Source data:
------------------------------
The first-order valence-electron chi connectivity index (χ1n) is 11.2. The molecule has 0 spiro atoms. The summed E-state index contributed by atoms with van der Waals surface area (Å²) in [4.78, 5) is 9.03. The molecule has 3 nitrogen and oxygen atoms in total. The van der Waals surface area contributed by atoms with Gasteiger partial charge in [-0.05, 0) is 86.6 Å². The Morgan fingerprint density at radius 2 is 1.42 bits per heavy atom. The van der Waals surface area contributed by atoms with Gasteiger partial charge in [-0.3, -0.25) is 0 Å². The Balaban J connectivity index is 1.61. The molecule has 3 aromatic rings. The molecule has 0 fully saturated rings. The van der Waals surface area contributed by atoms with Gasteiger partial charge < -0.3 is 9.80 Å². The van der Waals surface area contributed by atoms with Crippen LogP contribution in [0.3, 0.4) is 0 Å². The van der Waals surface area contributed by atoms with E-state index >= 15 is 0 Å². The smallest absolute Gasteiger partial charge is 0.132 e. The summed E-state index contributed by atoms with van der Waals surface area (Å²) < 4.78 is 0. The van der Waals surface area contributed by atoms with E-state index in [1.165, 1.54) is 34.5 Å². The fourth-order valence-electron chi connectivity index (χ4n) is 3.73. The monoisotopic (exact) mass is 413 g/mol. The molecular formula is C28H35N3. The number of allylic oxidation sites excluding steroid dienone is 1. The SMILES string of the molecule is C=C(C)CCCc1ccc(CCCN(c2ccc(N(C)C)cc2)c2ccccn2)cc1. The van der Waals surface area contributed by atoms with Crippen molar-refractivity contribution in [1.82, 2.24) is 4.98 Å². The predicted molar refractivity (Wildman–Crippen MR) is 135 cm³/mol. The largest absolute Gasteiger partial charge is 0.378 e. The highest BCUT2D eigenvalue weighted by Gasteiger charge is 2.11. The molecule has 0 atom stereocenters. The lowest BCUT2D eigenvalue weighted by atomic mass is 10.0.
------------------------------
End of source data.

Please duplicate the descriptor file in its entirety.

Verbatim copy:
The first-order valence-electron chi connectivity index (χ1n) is 11.2. The molecule has 0 spiro atoms. The summed E-state index contributed by atoms with van der Waals surface area (Å²) in [4.78, 5) is 9.03. The molecule has 3 nitrogen and oxygen atoms in total. The van der Waals surface area contributed by atoms with Gasteiger partial charge in [-0.05, 0) is 86.6 Å². The Morgan fingerprint density at radius 2 is 1.42 bits per heavy atom. The van der Waals surface area contributed by atoms with Gasteiger partial charge in [-0.3, -0.25) is 0 Å². The Balaban J connectivity index is 1.61. The molecule has 3 aromatic rings. The molecule has 0 fully saturated rings. The van der Waals surface area contributed by atoms with Gasteiger partial charge < -0.3 is 9.80 Å². The van der Waals surface area contributed by atoms with Crippen LogP contribution in [0.3, 0.4) is 0 Å². The van der Waals surface area contributed by atoms with E-state index >= 15 is 0 Å². The smallest absolute Gasteiger partial charge is 0.132 e. The summed E-state index contributed by atoms with van der Waals surface area (Å²) < 4.78 is 0. The van der Waals surface area contributed by atoms with E-state index in [1.165, 1.54) is 34.5 Å². The fourth-order valence-electron chi connectivity index (χ4n) is 3.73. The monoisotopic (exact) mass is 413 g/mol. The molecular formula is C28H35N3. The number of allylic oxidation sites excluding steroid dienone is 1. The SMILES string of the molecule is C=C(C)CCCc1ccc(CCCN(c2ccc(N(C)C)cc2)c2ccccn2)cc1. The van der Waals surface area contributed by atoms with Crippen molar-refractivity contribution in [1.82, 2.24) is 4.98 Å². The predicted molar refractivity (Wildman–Crippen MR) is 135 cm³/mol. The largest absolute Gasteiger partial charge is 0.378 e. The highest BCUT2D eigenvalue weighted by Gasteiger charge is 2.11. The molecule has 0 atom stereocenters. The lowest BCUT2D eigenvalue weighted by atomic mass is 10.0.